Jesus healed women,

Jesus taught women,

Jesus was financially supported by women,

Jesus loved women,

Jesus listened to women?

Jesus was persuaded to change his mind by a woman.

All in a culture and time when women were unseen and unheard, unworthy, unquestioningly invisible.

So I ask you friends.  What did Jesus say about women? And what parts of Scripture bring you hope as you consider the place of women in the church today?

I’ve had a healing of that sore that I allowed to fester for more than a decade.  That incredible story is here.

And I have a renewed challenge by my friend, someone who I never thought would ask about the injustices toward women in the Church.  Because of her, I now dream of somehow bringing a riptide of change into the middle of this vast ocean of tradition and tired beliefs which have been calcified into orthodoxy.

These days, most days, I feel hope about the place of women in the Church. Other days it feels foolish and the lack of certainty is soul crushing.

On the days that I maintain my weak hold on Jesus, I do believe change will come.  And hearing the questions coming from this dear friend meant everything.

I am resolved to begin again to study and write on this topic — I gave it up for a good long while.  The angry feminist in me has become resolved and certain of Jesus and his love for me and all women.  Something shifted in my mind and heart , in my soul as I sat listening to my friend.

I am not alone.  I am not the only one asking.  I am not the only woman looking for answers.  We will find the Truth together.  We have not seen the end of Our Story.

Melody

Other things I have written on these subjects.
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The F-word is a Dirty Word in the Church

I have had something percolating for a while — thoughts on being a woman in the church.

  • It is good to be human. But is it good to be a woman in the church?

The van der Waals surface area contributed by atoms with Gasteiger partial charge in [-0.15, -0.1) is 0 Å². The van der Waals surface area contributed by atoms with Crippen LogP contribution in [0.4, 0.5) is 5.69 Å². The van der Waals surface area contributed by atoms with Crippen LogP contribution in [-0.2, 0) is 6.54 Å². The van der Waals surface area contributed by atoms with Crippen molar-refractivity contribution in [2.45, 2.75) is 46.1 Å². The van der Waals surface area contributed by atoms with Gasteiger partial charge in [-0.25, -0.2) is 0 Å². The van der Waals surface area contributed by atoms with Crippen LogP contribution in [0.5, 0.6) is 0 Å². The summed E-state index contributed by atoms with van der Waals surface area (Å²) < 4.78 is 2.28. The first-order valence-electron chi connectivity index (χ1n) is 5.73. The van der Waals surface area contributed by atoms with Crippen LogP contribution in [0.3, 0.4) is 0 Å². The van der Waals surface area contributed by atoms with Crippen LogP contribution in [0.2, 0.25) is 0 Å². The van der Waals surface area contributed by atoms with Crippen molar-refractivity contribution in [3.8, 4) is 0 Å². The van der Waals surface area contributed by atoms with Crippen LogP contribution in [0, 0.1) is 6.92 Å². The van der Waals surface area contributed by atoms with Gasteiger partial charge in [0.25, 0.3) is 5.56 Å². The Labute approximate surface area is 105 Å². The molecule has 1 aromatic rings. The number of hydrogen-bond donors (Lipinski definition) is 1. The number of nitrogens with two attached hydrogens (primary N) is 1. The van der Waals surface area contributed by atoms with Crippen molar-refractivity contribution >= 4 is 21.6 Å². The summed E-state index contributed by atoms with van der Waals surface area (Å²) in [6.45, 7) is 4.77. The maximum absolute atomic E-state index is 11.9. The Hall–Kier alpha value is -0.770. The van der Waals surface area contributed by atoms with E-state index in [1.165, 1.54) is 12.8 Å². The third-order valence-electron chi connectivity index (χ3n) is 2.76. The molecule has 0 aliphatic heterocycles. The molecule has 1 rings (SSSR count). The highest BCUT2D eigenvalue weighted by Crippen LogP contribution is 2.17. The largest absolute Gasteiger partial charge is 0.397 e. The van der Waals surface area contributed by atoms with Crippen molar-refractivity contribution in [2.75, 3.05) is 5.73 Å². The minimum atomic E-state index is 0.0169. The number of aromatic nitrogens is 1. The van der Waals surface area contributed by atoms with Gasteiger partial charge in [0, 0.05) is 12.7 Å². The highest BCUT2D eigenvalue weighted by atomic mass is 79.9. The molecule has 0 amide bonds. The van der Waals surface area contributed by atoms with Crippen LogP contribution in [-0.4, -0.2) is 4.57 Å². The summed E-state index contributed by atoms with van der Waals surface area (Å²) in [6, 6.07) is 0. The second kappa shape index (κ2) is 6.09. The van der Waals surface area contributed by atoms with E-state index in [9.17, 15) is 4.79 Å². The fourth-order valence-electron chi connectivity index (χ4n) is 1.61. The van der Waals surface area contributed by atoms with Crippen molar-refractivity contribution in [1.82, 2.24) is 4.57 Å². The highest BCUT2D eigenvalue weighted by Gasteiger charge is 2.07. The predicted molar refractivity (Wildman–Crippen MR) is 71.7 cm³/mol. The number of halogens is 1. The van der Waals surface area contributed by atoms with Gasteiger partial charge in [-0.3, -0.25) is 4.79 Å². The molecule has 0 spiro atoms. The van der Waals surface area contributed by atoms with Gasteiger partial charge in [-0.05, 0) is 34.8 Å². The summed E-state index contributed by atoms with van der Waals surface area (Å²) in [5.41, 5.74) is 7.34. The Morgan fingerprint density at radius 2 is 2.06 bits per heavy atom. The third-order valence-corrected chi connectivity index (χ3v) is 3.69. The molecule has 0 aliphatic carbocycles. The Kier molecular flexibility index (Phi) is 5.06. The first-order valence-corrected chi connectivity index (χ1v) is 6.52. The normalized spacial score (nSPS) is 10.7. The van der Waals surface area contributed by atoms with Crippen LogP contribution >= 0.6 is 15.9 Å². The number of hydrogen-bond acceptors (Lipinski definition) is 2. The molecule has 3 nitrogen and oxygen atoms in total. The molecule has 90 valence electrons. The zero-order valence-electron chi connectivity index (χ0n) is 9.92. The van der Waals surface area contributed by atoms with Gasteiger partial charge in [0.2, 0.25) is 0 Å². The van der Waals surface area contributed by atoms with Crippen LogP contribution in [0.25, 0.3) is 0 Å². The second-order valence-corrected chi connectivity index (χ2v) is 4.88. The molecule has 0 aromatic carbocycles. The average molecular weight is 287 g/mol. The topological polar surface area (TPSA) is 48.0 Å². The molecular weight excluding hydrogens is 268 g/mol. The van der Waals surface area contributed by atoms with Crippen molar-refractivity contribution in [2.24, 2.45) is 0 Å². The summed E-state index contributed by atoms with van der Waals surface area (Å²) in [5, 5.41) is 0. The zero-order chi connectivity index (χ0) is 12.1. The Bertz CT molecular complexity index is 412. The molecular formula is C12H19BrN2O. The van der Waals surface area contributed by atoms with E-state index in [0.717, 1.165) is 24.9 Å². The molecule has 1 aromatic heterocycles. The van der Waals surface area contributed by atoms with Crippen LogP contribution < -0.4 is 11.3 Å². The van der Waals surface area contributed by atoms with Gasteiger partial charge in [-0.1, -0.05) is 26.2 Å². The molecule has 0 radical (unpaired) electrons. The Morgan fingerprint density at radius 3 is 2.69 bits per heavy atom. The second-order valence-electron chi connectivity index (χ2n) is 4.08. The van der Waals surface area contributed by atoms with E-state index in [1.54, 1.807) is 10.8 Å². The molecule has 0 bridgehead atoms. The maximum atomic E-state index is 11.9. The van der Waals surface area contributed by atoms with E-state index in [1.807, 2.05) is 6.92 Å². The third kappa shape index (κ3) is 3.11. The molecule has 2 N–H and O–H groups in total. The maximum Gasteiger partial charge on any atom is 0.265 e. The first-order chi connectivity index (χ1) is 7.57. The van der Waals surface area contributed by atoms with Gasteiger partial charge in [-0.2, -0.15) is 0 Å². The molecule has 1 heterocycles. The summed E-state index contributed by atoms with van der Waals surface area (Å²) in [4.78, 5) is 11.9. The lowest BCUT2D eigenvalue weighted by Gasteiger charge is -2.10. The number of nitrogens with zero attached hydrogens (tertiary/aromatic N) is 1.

• And what about the f-word?  It’s hard to be a feminist in the Evangelical church. 
  • Do you ever wonder why people of faith don’t talk more about how Jesus treated women?   

 I keep picking at the edges of it, writing, and rewriting.  Here is just a few paragraphs…

It is difficult and painful to be on the faith journey as a Christian Feminist woman who grew up in the evangelical church.  At first, for me, as I broadened my perspective.  I was cautious, suspicious even.  Mostly I was fearful because of what I had been taught.  And I’ll admit it, even angry at some of the assumptions that people made about what the Bible teaches.  It seemed to me that these conclusions were drawn without being willing to actually study it.

As I felt an internal pull, a tugging of my heart toward the truth, I was afraid.  Whereas I had been especially affirmed and promoted at work, at church it was crystal clear that this was not to be expected.  Women were “supposed” to do the receiving and watch men do the vital ministry of teaching and leading the church.

But more than anything, I just wanted other people to talk to about what I heard God stirring inside me.  I could not find anyone to talk to about it.  So I began the lonely venture of studying the scriptures for myself.  I also read theologians, including feminist theologians, with heartfelt trepidation, fearing that I may end up leaving the evangelical church based on what I learned.

The f-word is a dirty word in the Church. 

I went back early this morning to a letter I wrote to my elders last year.   I put everything in those pages, there for them to take in.  My heart out there on the page.  I was told by the elders of my church, not now.  Just wait.  Be patient.  And I think I hear the Lord saying, Sh…………  Stop.  Wait.  Just wait…………..  And be quiet a while.  I have a sense that he wants to work on my heart, my lack of forgiveness, and anger, and so though I have pages and pages I’m waiting.